Evolution Of Wealth December 9, 2009 at 9:44 pm

I never heard of getting the blue book value of the car as a charity donation. I was always told it was much less. It is definitely a nice gesture and I am a proponent of donating to charities. However, it doesn’t make a ton of financial sense.

Kosmo @ The Casual Observer December 10, 2009 at 10:19 am

True, you might get haggled down, it’s unlikely that you’ll get haggled down below the level of the tax benefit. If you’re in the 15% bracket, you’d be dead even if a buyer gave you 15% of the deduction you get from the donation (since this is a deduction, rather than a credit). $750 for a car that nets you a $5000 deduction, for example. You could be the worst negotiator in the world and still be able to get this price out of your car.

Obviously, though, there are non-financial benefits to donating to a charity.

Louis G. December 10, 2009 at 1:31 pm

Another option: sell the car at KBB to a relative who really needs the credit. This is legal.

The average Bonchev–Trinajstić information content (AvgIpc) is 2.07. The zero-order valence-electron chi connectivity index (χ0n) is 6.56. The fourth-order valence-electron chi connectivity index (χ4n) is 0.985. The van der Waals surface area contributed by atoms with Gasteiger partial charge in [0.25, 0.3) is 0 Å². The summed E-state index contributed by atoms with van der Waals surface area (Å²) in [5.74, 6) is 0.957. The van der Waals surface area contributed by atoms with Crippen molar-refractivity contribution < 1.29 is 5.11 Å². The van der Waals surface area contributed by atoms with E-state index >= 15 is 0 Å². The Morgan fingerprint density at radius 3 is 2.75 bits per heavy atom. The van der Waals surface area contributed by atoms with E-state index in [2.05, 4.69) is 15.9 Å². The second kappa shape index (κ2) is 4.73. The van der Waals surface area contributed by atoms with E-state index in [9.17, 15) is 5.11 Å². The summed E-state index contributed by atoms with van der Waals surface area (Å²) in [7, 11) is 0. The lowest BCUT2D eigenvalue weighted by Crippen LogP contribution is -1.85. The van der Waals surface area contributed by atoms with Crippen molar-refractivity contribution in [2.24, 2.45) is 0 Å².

Many people operate from the stand point of, the government has something in for all of us. Well, that is not always the case. They want us to succeed. That is the whole idea behind giving tax breaks in the first place. The bad people here are those who avoid taxes illegally — not those who donate or charities.

Another blog on here or another site suggests the difference between cheap and frugal. Cheap is lowest price at any cost. Well, let’s reverse that… highest price at any cost. What is getting the maximum dollar value worth to you? On the other hand, donating your vehicle for a tax credit removes a lot of hassle… it is a prudent action to take, which is the equivalent of being frugal with your finances.

Kosmo @ The Casual Observer December 10, 2009 at 8:41 pm

Uh, I’m not trying to beat a dead horse here, but you used the word credit twice in the last response, which concerns me a bit.